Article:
In a previous essay I called Plato the father of debate and Montaigne helps spell out why here — a proper debate is akin to one of Socrates’ dialectics and contestants should see them as both competitions and learning opportunities.  If anyone ever creates the Las Vegas of debate that Montaigne suggests here, I will promptly relocate there:

When I am contradicted it arouses my attention not my wrath. I move towards the man who contradicts me: he is instructing me. The cause of truth ought to be common to us both. – What will his answer be? The passion of anger has already wounded his judgement. Turbulence has seized it before reason can. – It would be a useful idea if we had to wager on the deciding of our quarrels, useful if there were a material sign of our defeats so that we could keep tally on them and my manservant say: ‘Last year your ignorance and stubbornness cost you one hundred crowns on twenty occasions.’

Returning to the subject of yesterday’s essay, Montaigne reiterates his dislike for intellectual deference.  This raises the point that internal debate is just as important as public contests:

It is a bland and harmful pleasure to have to deal with people who admire us and defer to us. Antisthenes commanded his sons never to give thanks or show gratitude to anyone who praised them. I feel far prouder of the victory I win over myself when I make myself give way beneath my adversary’s powers of reason in the heat of battle than I ever feel gratified by the victory I win over him through his weakness.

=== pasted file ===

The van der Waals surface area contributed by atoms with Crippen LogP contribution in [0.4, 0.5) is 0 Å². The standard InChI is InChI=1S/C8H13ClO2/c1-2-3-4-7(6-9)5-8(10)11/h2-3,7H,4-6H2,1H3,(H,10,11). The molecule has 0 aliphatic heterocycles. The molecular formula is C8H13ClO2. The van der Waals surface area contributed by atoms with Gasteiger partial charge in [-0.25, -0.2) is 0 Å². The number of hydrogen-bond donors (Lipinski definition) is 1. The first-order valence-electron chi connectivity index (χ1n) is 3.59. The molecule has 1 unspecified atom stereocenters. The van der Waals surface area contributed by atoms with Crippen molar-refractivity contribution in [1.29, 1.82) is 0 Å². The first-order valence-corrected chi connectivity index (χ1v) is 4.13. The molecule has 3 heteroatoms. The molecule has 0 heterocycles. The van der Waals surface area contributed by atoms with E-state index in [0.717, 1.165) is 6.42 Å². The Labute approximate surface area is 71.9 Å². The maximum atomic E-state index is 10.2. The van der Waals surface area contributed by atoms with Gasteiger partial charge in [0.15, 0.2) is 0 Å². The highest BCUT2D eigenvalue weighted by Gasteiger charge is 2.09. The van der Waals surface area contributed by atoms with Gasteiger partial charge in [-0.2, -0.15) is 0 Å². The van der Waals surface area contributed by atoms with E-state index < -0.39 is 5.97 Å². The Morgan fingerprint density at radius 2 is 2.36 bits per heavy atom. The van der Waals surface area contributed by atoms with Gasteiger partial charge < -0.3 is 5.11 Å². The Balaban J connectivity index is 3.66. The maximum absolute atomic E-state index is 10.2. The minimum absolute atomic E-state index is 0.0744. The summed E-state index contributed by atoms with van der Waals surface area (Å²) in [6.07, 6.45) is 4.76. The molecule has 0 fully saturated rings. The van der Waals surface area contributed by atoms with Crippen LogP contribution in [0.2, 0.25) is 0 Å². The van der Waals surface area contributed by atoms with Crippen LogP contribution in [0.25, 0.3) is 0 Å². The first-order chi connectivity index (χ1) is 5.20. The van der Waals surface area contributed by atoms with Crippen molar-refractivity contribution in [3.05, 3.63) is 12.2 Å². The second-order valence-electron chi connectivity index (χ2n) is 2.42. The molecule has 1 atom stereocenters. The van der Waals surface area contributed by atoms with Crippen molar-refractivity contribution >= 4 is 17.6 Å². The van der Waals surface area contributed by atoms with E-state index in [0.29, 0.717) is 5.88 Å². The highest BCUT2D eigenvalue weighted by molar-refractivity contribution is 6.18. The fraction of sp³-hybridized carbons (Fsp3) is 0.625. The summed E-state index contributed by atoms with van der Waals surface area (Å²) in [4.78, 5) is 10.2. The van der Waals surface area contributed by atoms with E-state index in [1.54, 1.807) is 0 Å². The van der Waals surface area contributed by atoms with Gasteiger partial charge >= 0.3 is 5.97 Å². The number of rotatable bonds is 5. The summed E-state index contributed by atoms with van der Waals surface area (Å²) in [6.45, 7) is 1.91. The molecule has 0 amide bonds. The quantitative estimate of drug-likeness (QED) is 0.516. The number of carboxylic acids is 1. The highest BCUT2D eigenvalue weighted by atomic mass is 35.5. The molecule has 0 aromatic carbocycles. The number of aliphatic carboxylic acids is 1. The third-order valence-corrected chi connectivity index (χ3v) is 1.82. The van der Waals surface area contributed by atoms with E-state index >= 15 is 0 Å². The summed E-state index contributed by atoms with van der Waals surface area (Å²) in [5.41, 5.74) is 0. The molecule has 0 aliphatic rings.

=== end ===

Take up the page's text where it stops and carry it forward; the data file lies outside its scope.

Next, Montaigne discusses an important feature of all debate: rules of order.  The difference between genuine debate rules of order and the strict constraints of contemporary debates (and frequently interrupting TV hosts) is that the former facilitates genuine clash while the latter squelches it:

I admit and acknowledge any attacks, no matter how feeble, if they are made directly, but I am all too impatient of attacks which are not made in due form. I care little about what we are discussing; all opinions are the same to me and it is all but indifferent to me which proposition emerges victorious. I can go on peacefully arguing all day if the debate is conducted with due order.

Next, Montaigne takes on logicians. With the risk of sounding like one myself, Montaigne’s argument here isn’t entirely clear. He seems to be arguing against Socrates’ style of dialectics, but given everything else he’s written, that’s unlikely. Perhaps his arguments are intended to critique the French legal profession of his day.  Regardless of the target, it reads today like an accurate critique of analytic philosophy: